Saturday, July 23, 2011

Fighting Army Suicides With Positive Psychology

The most interesting thing I learned at the World Congress of Positive Psychology today was reported by the founder of the discipline, Martin Seligman. The Army has been working with several big names in the field, including Seligman, to test and train soldiers to make them more resilient, and to identify people needing help early.

A well-being test developed by Chris Peterson and colleagues was given to all soldiers last year. Two of the crucial measures of well-being ask people whether they think their life has meaning, and whether they think their work has meaning. Those soldiers who scored in the bottom one percent on both measures had the worst subjective well-being in the Army.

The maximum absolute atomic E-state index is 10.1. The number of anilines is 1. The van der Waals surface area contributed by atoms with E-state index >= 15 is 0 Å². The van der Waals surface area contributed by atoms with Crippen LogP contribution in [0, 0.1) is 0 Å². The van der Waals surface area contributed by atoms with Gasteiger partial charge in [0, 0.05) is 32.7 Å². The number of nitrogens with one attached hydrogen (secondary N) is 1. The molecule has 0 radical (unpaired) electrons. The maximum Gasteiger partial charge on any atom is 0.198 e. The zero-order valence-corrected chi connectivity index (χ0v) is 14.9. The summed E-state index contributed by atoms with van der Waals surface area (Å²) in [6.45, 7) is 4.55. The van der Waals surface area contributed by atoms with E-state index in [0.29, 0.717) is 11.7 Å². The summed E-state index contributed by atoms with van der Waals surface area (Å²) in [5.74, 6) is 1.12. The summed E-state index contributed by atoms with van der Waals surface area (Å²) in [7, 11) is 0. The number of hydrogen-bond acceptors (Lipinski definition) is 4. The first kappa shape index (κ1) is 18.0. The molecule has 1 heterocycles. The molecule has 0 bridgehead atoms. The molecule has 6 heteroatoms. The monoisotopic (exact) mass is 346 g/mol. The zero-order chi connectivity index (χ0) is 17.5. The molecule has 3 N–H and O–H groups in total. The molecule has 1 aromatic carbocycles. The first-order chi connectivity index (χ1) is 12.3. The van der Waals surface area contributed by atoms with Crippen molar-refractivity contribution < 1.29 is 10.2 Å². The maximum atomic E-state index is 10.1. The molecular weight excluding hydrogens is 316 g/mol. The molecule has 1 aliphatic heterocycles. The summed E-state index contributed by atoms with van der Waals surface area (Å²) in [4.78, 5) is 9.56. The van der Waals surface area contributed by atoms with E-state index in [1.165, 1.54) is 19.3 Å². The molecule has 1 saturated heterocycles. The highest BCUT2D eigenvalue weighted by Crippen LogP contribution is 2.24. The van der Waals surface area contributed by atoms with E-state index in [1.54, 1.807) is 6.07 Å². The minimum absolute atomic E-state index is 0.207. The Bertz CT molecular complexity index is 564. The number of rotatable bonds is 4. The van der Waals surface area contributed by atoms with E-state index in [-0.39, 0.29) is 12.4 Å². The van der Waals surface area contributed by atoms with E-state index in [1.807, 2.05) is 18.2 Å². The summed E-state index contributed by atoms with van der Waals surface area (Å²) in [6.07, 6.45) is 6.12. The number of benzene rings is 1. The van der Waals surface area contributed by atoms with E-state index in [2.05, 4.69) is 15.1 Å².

They then looked at the test results for the 84 soldiers who committed suicide during the year. Half the suicides were in the lowest one percent on both well-being measures.

The Army is training drill sergeants to teach soldiers to be more resilient. With results like these, the Army can know where to pinpoint its training so it will do the most good.

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